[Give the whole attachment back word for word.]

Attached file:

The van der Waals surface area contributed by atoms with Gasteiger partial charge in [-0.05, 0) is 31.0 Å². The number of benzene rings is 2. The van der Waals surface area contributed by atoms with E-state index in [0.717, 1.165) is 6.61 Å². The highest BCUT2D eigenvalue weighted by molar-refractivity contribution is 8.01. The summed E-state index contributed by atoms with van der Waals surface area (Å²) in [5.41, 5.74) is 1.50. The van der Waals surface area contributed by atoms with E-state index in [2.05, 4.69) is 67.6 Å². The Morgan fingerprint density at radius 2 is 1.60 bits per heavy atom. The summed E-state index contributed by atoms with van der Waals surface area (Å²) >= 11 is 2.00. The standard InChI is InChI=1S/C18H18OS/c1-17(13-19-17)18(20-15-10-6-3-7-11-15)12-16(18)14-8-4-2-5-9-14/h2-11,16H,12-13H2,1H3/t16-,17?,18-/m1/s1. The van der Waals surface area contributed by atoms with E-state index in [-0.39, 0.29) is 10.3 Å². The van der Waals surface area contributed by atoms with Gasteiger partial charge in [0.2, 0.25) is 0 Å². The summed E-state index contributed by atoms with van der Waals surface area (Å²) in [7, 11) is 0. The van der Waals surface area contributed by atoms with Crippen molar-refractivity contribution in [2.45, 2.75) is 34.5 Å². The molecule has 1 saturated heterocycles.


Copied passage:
The van der Waals surface area contributed by atoms with Gasteiger partial charge in [-0.05, 0) is 31.0 Å². The number of benzene rings is 2. The van der Waals surface area contributed by atoms with E-state index in [0.717, 1.165) is 6.61 Å². The highest BCUT2D eigenvalue weighted by molar-refractivity contribution is 8.01. The summed E-state index contributed by atoms with van der Waals surface area (Å²) in [5.41, 5.74) is 1.50. The van der Waals surface area contributed by atoms with E-state index in [2.05, 4.69) is 67.6 Å². The Morgan fingerprint density at radius 2 is 1.60 bits per heavy atom. The summed E-state index contributed by atoms with van der Waals surface area (Å²) >= 11 is 2.00. The standard InChI is InChI=1S/C18H18OS/c1-17(13-19-17)18(20-15-10-6-3-7-11-15)12-16(18)14-8-4-2-5-9-14/h2-11,16H,12-13H2,1H3/t16-,17?,18-/m1/s1. The van der Waals surface area contributed by atoms with E-state index in [-0.39, 0.29) is 10.3 Å². The van der Waals surface area contributed by atoms with Gasteiger partial charge in [0.2, 0.25) is 0 Å². The summed E-state index contributed by atoms with van der Waals surface area (Å²) in [7, 11) is 0. The van der Waals surface area contributed by atoms with Crippen molar-refractivity contribution in [2.45, 2.75) is 34.5 Å². The molecule has 1 saturated heterocycles.